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Concerns over spread of Zika virus

By Bill Parry

The World Health Organization declared the Zika virus an international public health emergency Monday after the explosion of cases in South and Latin America and the Caribbean. The disease, which is transmitted by mosquitoes or possibly through sex, is believed to be linked to microcephaly, a condition that is causing babies to be born with small heads and brain damage.

U.S. Sen. Charles Schumer (D-N.Y.) had pushed WHO to declare the emergency Sunday when he proposed a federal plan aimed at containing the Zika virus outbreak.

Concern about the virus has rippled across Queens, where there are large Latin American and Caribbean populations. The Rockaways, where West Nile first entered the United States on mosquitoes, could be vulnerable.

“With at least five Zika cases already in New York, the feds must pull out all the stops to vanquish this dangerous virus as soon as possible,” said Schumer. “The feds should deploy all possible resources to prevent, contain and treat Zika virus abroad; expeditiously develop either a cure or medication to treat Zika virus; and declare a public health emergency. Together, this plan will help to beat back the Zika virus globally before future individuals, including pregnant women, are affected.”

First, Schumer is calling on the U.S. Agency for International Development to prioritize and increase its involvement in Zika-affected countries abroad in order to better prevent, contain and treat the virus. USAID is one of the lead government entities that works overseas to improve global health, help societies prevent and recover from conflicts, and more. Second, Schumer is calling on the Centers for Disease Control and Prevention and the National Institutes of Health to focus resources to expeditiously develop a vaccine and to work alongside the private sector in doing so. There is currently no cure, treatment or vaccine available for Zika, which can be extremely serious for pregnant women because of possible birth defects—like microcephaly—linked to the virus.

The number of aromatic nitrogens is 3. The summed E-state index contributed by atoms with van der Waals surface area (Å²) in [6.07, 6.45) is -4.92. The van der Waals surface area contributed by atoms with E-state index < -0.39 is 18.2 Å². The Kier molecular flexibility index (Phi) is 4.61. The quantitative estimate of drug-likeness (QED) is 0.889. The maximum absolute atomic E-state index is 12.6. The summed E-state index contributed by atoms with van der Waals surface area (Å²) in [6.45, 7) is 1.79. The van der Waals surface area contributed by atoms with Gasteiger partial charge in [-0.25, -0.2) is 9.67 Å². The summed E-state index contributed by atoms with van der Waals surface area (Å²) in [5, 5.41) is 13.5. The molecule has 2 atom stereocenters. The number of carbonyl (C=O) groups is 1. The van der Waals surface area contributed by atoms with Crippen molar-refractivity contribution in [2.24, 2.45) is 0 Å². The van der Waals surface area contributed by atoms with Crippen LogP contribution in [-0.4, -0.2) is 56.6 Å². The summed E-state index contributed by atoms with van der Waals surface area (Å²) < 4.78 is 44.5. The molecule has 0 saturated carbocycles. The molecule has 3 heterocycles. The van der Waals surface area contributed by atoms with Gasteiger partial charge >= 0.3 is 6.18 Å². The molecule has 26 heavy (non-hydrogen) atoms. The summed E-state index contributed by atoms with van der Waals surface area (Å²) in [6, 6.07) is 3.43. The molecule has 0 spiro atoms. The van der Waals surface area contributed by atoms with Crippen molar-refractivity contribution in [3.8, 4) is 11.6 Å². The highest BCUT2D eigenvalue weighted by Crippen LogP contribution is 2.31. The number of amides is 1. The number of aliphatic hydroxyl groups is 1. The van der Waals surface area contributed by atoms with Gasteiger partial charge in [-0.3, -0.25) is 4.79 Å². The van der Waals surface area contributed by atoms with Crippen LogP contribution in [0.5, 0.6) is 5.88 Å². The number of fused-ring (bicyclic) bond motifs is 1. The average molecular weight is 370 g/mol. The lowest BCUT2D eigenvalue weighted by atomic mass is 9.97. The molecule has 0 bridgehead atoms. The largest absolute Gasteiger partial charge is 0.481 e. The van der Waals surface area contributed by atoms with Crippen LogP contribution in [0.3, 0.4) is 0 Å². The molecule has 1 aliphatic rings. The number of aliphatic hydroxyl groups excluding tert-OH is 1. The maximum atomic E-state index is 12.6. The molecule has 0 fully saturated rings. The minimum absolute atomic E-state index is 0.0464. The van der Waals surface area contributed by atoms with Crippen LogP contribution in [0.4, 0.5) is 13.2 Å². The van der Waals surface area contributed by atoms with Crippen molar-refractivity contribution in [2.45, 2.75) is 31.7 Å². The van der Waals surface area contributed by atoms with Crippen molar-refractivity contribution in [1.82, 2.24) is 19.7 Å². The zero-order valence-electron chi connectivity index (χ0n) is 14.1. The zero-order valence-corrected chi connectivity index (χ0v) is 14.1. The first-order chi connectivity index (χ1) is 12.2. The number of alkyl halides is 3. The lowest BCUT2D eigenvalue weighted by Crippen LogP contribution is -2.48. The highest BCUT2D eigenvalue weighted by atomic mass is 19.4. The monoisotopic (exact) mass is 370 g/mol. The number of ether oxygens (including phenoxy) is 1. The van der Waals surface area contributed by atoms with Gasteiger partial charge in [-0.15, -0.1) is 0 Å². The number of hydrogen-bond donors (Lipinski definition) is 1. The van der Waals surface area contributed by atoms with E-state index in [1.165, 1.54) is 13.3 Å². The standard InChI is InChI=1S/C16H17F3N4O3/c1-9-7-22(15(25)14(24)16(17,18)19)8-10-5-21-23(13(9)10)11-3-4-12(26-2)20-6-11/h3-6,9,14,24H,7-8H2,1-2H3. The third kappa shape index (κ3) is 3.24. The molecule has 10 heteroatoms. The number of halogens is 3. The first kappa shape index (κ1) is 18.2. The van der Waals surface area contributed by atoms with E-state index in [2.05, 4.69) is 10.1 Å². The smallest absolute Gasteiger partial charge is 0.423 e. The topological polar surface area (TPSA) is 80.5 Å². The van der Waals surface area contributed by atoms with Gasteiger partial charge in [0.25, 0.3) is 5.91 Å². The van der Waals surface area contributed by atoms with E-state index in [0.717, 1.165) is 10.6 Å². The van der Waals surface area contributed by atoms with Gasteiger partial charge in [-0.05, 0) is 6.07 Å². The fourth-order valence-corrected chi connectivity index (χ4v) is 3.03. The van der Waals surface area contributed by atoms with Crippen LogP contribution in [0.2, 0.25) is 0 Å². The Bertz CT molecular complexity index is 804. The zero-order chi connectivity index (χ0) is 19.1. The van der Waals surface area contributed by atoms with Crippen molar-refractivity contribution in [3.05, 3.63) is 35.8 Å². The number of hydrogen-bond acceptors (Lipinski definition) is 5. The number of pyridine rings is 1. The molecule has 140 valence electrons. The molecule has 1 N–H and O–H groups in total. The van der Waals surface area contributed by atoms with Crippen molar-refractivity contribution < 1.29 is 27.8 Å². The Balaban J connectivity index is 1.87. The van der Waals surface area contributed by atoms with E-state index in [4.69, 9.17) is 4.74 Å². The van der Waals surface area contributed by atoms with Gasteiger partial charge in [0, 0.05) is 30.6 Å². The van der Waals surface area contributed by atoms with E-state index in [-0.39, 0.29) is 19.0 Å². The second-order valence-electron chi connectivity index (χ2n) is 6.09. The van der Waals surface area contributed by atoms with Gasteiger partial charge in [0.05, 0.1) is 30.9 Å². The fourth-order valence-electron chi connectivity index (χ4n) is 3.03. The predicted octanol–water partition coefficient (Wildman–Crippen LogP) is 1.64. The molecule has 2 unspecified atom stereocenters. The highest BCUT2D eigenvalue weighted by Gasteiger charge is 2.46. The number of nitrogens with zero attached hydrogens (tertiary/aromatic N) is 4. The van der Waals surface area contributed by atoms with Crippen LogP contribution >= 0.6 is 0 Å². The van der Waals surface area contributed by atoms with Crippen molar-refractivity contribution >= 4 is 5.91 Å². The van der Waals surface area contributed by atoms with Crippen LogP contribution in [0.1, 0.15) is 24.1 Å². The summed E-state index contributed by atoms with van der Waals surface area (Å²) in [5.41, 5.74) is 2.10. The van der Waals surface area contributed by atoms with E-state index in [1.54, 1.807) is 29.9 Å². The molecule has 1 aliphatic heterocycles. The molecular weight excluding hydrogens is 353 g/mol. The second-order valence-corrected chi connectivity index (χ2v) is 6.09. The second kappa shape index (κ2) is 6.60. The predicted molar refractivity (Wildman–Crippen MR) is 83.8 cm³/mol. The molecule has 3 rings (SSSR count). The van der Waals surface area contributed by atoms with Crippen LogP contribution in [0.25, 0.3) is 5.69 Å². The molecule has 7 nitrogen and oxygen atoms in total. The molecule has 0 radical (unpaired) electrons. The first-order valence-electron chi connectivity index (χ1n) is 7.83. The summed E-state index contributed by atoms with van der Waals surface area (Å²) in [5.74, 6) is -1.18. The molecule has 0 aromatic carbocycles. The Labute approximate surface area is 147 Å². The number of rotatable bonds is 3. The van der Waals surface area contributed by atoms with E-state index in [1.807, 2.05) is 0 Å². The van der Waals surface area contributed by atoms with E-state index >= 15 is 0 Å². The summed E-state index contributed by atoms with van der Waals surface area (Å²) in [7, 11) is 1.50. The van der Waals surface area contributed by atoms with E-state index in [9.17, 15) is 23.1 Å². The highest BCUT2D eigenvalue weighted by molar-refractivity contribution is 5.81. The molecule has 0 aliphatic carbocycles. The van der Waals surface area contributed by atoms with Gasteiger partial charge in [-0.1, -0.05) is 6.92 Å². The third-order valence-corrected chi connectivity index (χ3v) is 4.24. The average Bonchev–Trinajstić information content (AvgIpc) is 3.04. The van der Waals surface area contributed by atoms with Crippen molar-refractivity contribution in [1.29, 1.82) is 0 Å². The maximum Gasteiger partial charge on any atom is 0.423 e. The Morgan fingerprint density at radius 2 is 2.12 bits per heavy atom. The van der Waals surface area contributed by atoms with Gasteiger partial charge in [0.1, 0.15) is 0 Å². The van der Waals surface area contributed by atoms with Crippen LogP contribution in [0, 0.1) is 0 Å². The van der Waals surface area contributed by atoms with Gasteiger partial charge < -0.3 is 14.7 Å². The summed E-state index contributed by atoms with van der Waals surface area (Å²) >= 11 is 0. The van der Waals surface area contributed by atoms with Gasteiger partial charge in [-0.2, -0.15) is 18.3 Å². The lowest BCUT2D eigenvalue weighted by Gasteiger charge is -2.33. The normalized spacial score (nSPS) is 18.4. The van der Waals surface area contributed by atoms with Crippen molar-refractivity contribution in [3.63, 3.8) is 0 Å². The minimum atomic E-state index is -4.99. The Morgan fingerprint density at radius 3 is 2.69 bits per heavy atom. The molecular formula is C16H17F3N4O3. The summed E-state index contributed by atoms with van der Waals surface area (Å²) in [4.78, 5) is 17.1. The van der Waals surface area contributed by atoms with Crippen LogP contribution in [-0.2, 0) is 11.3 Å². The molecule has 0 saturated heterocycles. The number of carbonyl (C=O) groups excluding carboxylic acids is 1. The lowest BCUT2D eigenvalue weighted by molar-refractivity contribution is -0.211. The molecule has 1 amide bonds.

Schumer said this plan, along with the WHO designation, would help better fight this virus abroad before it spreads further and brings more cases to the United States.

The threat is of great concern on the Rockaway Peninsula, an area surrounded by water in close proximity to JFK International Airport.

“Here in Queens, we’re no strangers to the threat of mosquito-borne illnesses and their effects,” state Assemblyman Phillip Goldfeder (D-Ozone Park) said. “As the site of the nation’s first reported case of West Nile Virus, we know all too well the need for vigilance in the face of risks to public health. In light of the growing health emergency I urge our city and state Health departments to take every necessary measure to prevent the further spread of the virus and appropriately attend to vulnerable populations in the community.”

Last week Deputy Mayor for Health and Human Services Dr. Herminia Palacio and the city’s Department of Health Commissioner Dr. Mary T. Bassett provided an update on the city’s response to the Zika virus outbreak.

“Though mosquitoes are not currently active in New York City, we have already started a comprehensive response to the Zika virus,” Palacio said. “We want to ensure all New Yorkers traveling to warmer climates are taking preventive measures, and we are prepared as mosquito season approaches.”

These measures include the use of repellent containing DEET and wearing protective clothing such as long sleeves, long pants and closed shoes. The DOH is also urging travelers to stay in places with air conditioning or that use window and door screens, use bed-nets for sleeping, and eliminate standing water that collects in and around your residence.

“We strongly recommend that any pregnant women delay travel to the ares affected by the virus,” Bassett said. “And we urge any pregnant women returning from these areas to speak with their physician.”

Reach reporter Bill Parry by e-mail at bparr[email protected]local.com or by phone at (718) 260–4538.

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